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"A Letter of Remembrance"

Today, it is fitting that we are here in remembrance of those who fought in the first six months of World War II in the Pacific and the Battle of Midway, for it is here -- in Pearl Harbor -- where it all began, and it is here on this great battleship where it all ended. And two days from today, on Wednesday, we will visit MIDWAY, where the course of this history was changed forever. Let me read a passage from Herman Wouk's "War and Remembrance."

In the story, Pug Henry is writing to his wife, Rhoda, about the loss of their son, Warren, at Midway. I quote: " By now you have the official word. "Warren was killed on the last day, on a routine mission of mopping up enemy cripples. He will probably get a posthumous Navy Cross.... Warren must have flown a dozen search and attack sorties in three days. He and a few hundred young men like him carried the brunt of a great victorious battle. Somewhere a character in Shakespeare says, "We owe God a death." Even if we could roll back time to that rainy evening in March 1939...when he told us he was putting in for flight training...just like that, no fuss, confronting us with the - fate accompli - and even if we knew what the future held in store, what could we do differently?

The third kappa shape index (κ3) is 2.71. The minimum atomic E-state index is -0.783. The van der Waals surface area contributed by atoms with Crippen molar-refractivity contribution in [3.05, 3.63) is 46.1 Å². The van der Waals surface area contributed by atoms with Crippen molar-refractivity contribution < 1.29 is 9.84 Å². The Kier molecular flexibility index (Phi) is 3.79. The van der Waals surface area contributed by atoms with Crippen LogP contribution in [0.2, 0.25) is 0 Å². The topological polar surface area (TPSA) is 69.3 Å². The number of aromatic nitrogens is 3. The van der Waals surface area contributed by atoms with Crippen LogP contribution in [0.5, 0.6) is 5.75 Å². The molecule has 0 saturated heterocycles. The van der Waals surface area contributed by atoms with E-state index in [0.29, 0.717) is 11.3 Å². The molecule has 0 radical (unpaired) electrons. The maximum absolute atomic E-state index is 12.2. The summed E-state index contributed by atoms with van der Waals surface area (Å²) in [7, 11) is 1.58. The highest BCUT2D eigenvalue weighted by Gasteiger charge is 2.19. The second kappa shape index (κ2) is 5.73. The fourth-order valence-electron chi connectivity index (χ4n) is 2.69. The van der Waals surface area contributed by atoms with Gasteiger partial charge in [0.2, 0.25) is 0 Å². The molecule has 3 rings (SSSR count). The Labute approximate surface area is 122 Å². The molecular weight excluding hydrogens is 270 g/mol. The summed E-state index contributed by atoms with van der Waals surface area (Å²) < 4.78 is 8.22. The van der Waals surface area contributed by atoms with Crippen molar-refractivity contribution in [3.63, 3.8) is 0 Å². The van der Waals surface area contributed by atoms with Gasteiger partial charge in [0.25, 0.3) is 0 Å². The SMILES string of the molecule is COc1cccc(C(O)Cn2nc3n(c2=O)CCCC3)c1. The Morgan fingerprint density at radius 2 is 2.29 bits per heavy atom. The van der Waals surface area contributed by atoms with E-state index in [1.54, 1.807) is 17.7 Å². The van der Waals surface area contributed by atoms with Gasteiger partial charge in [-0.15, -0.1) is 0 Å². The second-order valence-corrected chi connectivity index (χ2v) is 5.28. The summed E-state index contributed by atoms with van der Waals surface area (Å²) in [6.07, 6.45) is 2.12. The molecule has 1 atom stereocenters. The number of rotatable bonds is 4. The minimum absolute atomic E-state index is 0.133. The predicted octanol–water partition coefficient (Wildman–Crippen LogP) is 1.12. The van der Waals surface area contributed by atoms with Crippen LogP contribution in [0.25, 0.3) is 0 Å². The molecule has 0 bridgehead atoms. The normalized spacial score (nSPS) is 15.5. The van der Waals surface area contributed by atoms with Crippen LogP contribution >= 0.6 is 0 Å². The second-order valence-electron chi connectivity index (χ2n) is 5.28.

He was born to a service father.... He chose the best branch of the Navy for effectiveness against the enemy; certainly he proved that! Few men in any armed force, on any front, will strike a harder blow for their country than he did. That is what he set out to do. His life was successful, fulfilled and complete. He won't have any fame. When the war's over, nobody will remember the ones in the heat of battle. They'll probably forget the names of the admirals, even of the battles that saved this country.... Our son turned the tide. He was there when it mattered and where it mattered. He took his life in his own hands, went in there, and did his duty as a fighting man. I'm proud of him. I'll never lose that pride. He'll be in my last thoughts...'' End quote. Fortunately, the words of Pug Henry have not prevailed. As of today, we have NOT forgotten the men who helped preserve our freedom. For the sake of generations to come, I pray that the sacrifices of our heroes are always remembered.

In closing, today, I challenge each and every one of you to carry the memory of these gallant men forward, so that our children may be inspired by the actions of such forefathers.

Thank you.

James M. D'Angelo, M.D.
Copyright: June 3, 2002

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